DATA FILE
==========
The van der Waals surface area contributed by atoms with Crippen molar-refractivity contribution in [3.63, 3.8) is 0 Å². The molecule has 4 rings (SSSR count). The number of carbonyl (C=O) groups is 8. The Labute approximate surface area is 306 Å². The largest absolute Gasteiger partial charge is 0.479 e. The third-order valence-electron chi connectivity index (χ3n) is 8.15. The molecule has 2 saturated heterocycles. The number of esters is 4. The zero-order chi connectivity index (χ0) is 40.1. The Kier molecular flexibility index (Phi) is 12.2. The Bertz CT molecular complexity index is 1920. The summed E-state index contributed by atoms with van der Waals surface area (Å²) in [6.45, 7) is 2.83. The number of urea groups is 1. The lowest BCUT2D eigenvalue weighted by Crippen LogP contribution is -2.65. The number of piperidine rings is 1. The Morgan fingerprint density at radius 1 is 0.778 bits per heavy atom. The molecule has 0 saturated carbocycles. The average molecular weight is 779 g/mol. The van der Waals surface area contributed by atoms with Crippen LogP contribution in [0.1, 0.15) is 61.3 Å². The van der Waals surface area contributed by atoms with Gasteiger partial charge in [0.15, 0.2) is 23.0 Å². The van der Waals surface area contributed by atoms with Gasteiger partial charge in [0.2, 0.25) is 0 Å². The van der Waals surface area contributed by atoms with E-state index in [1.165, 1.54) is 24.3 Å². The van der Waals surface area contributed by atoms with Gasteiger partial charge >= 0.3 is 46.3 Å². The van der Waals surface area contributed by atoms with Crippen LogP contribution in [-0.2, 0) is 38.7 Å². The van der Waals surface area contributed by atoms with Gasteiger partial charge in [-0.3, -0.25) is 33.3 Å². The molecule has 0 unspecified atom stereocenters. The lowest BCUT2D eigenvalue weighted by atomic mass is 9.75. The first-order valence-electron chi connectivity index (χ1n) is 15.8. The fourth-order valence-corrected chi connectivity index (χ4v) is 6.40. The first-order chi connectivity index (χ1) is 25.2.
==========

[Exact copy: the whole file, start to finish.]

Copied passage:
The van der Waals surface area contributed by atoms with Crippen molar-refractivity contribution in [3.63, 3.8) is 0 Å². The molecule has 4 rings (SSSR count). The number of carbonyl (C=O) groups is 8. The Labute approximate surface area is 306 Å². The largest absolute Gasteiger partial charge is 0.479 e. The third-order valence-electron chi connectivity index (χ3n) is 8.15. The molecule has 2 saturated heterocycles. The number of esters is 4. The zero-order chi connectivity index (χ0) is 40.1. The Kier molecular flexibility index (Phi) is 12.2. The Bertz CT molecular complexity index is 1920. The summed E-state index contributed by atoms with van der Waals surface area (Å²) in [6.45, 7) is 2.83. The number of urea groups is 1. The lowest BCUT2D eigenvalue weighted by Crippen LogP contribution is -2.65. The number of piperidine rings is 1. The Morgan fingerprint density at radius 1 is 0.778 bits per heavy atom. The molecule has 0 saturated carbocycles. The average molecular weight is 779 g/mol. The van der Waals surface area contributed by atoms with Crippen LogP contribution in [0.1, 0.15) is 61.3 Å². The van der Waals surface area contributed by atoms with Gasteiger partial charge in [0.15, 0.2) is 23.0 Å². The van der Waals surface area contributed by atoms with Gasteiger partial charge in [0.2, 0.25) is 0 Å². The van der Waals surface area contributed by atoms with E-state index in [1.165, 1.54) is 24.3 Å². The van der Waals surface area contributed by atoms with Gasteiger partial charge >= 0.3 is 46.3 Å². The van der Waals surface area contributed by atoms with Crippen LogP contribution in [-0.2, 0) is 38.7 Å². The van der Waals surface area contributed by atoms with Gasteiger partial charge in [-0.3, -0.25) is 33.3 Å². The molecule has 0 unspecified atom stereocenters. The lowest BCUT2D eigenvalue weighted by atomic mass is 9.75. The first-order valence-electron chi connectivity index (χ1n) is 15.8. The fourth-order valence-corrected chi connectivity index (χ4v) is 6.40. The first-order chi connectivity index (χ1) is 25.2.